● Lady Percy moves me - might she move you? CLICK TO FIND OUT
● Plus my novels, stories, verse, vulgar interests, apologies, and singing.
● Most posts are 300 words. I respond to all comments/re-comments.
● See Tone Deaf in New blogger.

Wednesday 31 July 2013

Junk food and the Class War

Never "improve" junk food. To do so is to miss the point. Eating junk food is a political gesture; an act of solidarity with those who have no other choice. We sacrifice part of our stomach lining to show that we care. We say, in effect, there are fast days when sole VĂ©ronique is off the menu. All perfectly logical provided we obey the rules:

Fish and chips. Vinegar is essential but white wine vinegar, and, especially, balsamic vinegar are cultural digressions. Only Sarson's (industrial strength) will do.

Custard doughnuts. Don't yearn for cream filling. The custard should taste as if it were created in a chemistry lab. Anything else is truckling to the middle classes.

Hard-boiled-egg sandwich without mayo. Forget crusty cottage loaves warm from the oven. The bread should act as an edible table napkin to absorb the excess taste of sulphur. Sliced Mother's Pride pressed flat on the egg is the answer.

Tinned butter beans. VR detests the thick chewy tegument and the bitter "tinny" taste; prefers samphire. As I say, eating is a series of class definitions.

Oxford vs. Robertson's marmalade. You'd never willingly pick up a discarded orange skin and chew it enthusiastically, would you? More class stuff.

Hot dogs. The rubbery skin is part of the appeal, dummy! That moment when the incisor pops through is what you're hoping for. Cumberland sausages? Go to Cumberland.

WIP Hand Signals
(Francine on another surgeon's operating technique) “Her hand was steady, the incision depth sustained.”

“No, no. Your feelings, And I want real honesty.”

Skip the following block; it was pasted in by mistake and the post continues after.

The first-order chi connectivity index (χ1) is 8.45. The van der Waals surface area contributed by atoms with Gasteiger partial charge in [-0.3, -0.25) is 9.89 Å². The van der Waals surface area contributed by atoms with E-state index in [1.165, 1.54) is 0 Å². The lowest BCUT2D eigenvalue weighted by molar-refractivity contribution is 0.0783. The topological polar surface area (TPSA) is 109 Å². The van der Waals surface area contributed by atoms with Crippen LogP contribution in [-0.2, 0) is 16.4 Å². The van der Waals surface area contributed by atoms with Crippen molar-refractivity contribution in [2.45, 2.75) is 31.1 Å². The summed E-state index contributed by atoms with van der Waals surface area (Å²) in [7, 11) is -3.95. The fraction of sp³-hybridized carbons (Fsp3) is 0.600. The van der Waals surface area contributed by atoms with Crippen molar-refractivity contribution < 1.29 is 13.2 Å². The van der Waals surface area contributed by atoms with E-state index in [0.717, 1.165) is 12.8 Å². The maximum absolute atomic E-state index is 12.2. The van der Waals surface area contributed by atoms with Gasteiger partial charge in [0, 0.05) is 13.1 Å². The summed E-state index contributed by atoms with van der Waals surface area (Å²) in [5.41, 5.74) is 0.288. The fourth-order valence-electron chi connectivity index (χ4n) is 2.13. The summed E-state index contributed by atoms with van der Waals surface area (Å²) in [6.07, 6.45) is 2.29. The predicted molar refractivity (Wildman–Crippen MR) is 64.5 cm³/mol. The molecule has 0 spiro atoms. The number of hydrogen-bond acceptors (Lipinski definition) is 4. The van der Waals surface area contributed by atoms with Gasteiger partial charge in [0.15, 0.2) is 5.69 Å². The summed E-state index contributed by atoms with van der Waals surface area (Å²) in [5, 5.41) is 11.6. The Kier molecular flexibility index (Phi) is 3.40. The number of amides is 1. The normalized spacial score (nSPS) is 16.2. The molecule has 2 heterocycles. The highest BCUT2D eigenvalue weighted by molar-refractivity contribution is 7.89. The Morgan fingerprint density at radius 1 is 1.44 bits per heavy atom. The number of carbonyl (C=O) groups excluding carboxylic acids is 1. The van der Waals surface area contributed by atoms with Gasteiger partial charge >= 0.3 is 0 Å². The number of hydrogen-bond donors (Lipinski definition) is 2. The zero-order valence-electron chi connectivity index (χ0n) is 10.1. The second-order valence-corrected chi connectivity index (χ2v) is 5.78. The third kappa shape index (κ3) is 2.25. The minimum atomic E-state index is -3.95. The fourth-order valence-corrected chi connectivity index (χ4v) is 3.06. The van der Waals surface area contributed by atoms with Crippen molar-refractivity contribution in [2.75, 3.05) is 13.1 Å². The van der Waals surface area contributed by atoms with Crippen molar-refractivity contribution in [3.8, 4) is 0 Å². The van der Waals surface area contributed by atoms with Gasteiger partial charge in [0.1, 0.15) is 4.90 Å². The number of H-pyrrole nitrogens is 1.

Dolland slapped his own knee delightedly. “That’s what I hoped for. At heart good surgeons are selfish. They want to be up there all the time. Diagnostics need practice and you’ll get that. But no one can teach the surgical urge.”

Monday 29 July 2013

International conspiracy

Printers irritate the hell out of me. The economics are such they could be given away free since extortionate cartridge costs quickly match the printer’s purchase price. What my mother called "a ramp" and I, youthfully, "a swizz". A con.

I am publicising a show by VR's painting group. My Canon printer plays up; a repair would exceed the £80 cost price. Worse, a dozen unused cartridges will go to waste. The sense of being defrauded combined with an  attack of blepharitis, a corn that comes and goes on my left  foot, and the side-effects of bronchiectasis, now designated  as chronic, cause me to rail against dark forces. And, come to think of it, the forces of light.

The Hewlett-Packard replacement has touch-screen controls instead of buttons. Whoopee, oh whoopee! Said ironically. A warning on the box says it lacks a USB cable without which it won't work. The cable, a paltry thing. costs £13, causing me to rail some more. I feel like Monty Python's little man in the off-licence. The HP is, however, better designed; I no longer need pianist's fingers. Within minutes I'm trucking.

That was twenty-four hours ago. The HP crouches, 50 cm away, and my resentment is starting to fade. It's just a thing. I'll never love it but it does a job. I bought it with my credit card and that's good; it didn't cost me real money.

WIP Hand Signals
Francine went straight to Roger's most worryng patient, a splenectomy who might have picked up an infection. Temperature up slightly, passed a poor night, winced slightly  as she ran a gentle finger over his dressing.

“How're you feeling Mr Daley?” she asked.

“I'm scared,” he said. “Should I be?”

“There's nothing scary as such...”

“All surgery's a risk,” said Daley fatalistically.

Friday 26 July 2013

It's not Sesame Sreet, you know

It was the interval. VR asked what kind of ice cream; I said vanilla. I was surprised it was still light. I felt I'd been locked up for ages. Time enough for a head transplant, or a body transplant to my existing head.

I dug into my ice and asked, "What about Peritonitis...?"

"His name's Pirithous."

"Pirithous, then. When he...?"

"He's already dead. He doesn't appear."

"But the summary...?"

VR said kindly, "Pirithous isn't part of the Theseus myth. The composer added him in."

I was making a fool of myself. I decided to forget the two dozen sailors who waved their legs in the hornpipe - immediately after the stepmother announced she was in love with her stepson and he turned her down. She looked disenchanted; the sailors looked jolly.